“Savings Bonds: You may purchase up to $5,000 of each savings bond type – EE or I bonds – per person (person is either an individual or an entity) each calendar year. Purchases of any other Treasury securities – including paper EE and I Savings Bonds or marketable securities – do not alter the purchase limits for electronic EE and I Savings Bonds. The minimum purchase amount is $25.00, increasing with penny increments not to exceed $5,000.”

On July 7th, 2009 Tom Adams said:

Mary – Yes. In a sense, the new entity accounts increase the annual purchase limits for trusts, since you can now do invest in both paper and electronic bonds, each of which has its own annual limits.

Tom Adams

On July 8th, 2009 Carol Kimber said:

Tom, I purchased two $5,000 paper I bonds in March 2006. It is imperative that I cash them in before the end of this year. I can’t figure out which month to cash them in so as to get the least penalty possible. Can you help a dyslexic figure this out??

On July 9th, 2009 Tom Adams said:

Carol – I bonds issued in March 2006 are currently earning 5.94% and won’t begin earning 0% until September.

You want to let three months pass – September, October, November – so that your early redemption penalty becomes zero.

Thus you should wait until December to cash these if you can.

Tom Adams

On July 11th, 2009 Jeff from Great Neck said:

Tom, I just want to confirm that entities such as an LLC or a Trust may purchase a total of $10,000 in I Bonds – $5000 in paper bonds and $5000 online through Treasury Direct.

Have the paper bond applications been updated to reflect this change?

On July 13th, 2009 Tom Adams said:

Hi Jeff – I confirmed that the paper/electronic limits are separate for entity registrations, as they are for individual registrations, with a Treasury spokesperson.

I don’t know if the paper application has been updated, but nothing about the paper application or process has changed, so I doubt it.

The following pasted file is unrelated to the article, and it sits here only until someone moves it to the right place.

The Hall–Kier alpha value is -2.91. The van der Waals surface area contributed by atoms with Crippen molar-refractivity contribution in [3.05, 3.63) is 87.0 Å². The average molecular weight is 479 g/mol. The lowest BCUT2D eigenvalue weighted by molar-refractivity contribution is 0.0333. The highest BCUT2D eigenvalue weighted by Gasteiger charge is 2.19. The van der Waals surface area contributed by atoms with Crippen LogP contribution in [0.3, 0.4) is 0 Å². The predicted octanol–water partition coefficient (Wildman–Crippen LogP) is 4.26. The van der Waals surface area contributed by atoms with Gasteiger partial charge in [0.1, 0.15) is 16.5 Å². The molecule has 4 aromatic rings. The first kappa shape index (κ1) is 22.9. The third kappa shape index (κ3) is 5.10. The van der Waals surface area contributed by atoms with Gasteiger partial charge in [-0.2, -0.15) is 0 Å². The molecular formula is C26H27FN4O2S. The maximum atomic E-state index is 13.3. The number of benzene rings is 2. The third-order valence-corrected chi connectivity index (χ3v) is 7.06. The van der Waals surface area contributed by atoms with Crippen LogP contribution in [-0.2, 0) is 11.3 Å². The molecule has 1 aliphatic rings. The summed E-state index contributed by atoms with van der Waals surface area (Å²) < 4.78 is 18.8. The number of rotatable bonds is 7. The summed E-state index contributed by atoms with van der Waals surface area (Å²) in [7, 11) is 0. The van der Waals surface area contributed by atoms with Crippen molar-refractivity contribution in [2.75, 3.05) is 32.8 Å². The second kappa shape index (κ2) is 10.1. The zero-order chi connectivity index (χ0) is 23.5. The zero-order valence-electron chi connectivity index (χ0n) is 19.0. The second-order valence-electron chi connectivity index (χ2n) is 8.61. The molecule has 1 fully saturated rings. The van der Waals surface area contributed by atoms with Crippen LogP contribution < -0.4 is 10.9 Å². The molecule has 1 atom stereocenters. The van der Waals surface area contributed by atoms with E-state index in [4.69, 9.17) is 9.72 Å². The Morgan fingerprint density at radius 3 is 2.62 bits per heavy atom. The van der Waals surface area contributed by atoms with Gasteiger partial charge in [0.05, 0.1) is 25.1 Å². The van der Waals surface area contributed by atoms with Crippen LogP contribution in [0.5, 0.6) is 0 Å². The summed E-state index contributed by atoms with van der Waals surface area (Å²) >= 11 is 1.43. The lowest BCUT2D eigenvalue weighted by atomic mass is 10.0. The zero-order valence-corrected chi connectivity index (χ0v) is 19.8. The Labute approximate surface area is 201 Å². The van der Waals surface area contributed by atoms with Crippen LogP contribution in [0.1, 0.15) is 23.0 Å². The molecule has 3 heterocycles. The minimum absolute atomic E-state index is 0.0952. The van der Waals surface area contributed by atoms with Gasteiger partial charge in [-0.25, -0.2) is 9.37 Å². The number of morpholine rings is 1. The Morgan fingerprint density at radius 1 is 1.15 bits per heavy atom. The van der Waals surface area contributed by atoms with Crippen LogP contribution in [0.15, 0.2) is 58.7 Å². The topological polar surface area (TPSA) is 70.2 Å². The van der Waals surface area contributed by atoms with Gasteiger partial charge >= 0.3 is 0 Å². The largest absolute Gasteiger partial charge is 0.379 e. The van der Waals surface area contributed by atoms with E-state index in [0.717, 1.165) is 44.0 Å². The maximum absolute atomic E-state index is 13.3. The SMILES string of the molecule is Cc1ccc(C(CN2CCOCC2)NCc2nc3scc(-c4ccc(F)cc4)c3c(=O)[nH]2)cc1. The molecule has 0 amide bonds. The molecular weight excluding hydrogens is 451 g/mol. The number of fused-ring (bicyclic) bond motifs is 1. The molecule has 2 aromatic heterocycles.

Tom Adams

On August 18th, 2009 theresa mattison said:

when i was in grade school i purchased savings stamps now i am a senior and would like to know if there is any way to find out what happened to the stamps and if there is a way to track them down


On August 19th, 2009 Tom Adams said:

Theresa – If you lost your Savings Stamps there’s no way to have them replaced or tracked down. Here’s more info on Savings Stamps.

Tom Adams

On April 16th, 2010 Joan DelliSanti said:

Tom, my bonds are over 30 years old and I don’t know whether to put them into a trust that I set up or just have the names transferred to my children (with me as co owner). Please help. and where do I down load the forms for this? Thanks, Joan

On April 16th, 2010 Tom Adams said:

Joan – since the bonds have stopped paying interest you aren’t allowed to change the name at all, not to a trust and not to your children. You need to cash the bonds, pay the taxes on the interest you’ve earned with some of the money, and reinvest the rest with the registration you desire. Any other course of action – particularly continuing to hold bonds that aren’t earning any interest – is a financial mistake.

Tom Adams

Comments Closed

June 1, 2010

After six years, over 400 posts, 3,680 real comments, and over 90,000 spam comments (thank you, Akismet, for making managing a blog with comments possible), I am closing public comments on I will contine to update the main articles on this site, but not the comments.

Virtually every question about Savings Bonds has been asked and answered on this site multiple times. Use the search feature (see the box in the gray area near the top of this page) or the detailed menu on the lower part of the home page to find the information you're looking for. If you have a copy of Savings Bond Advisor, you can ask me a question here.

Tom Adams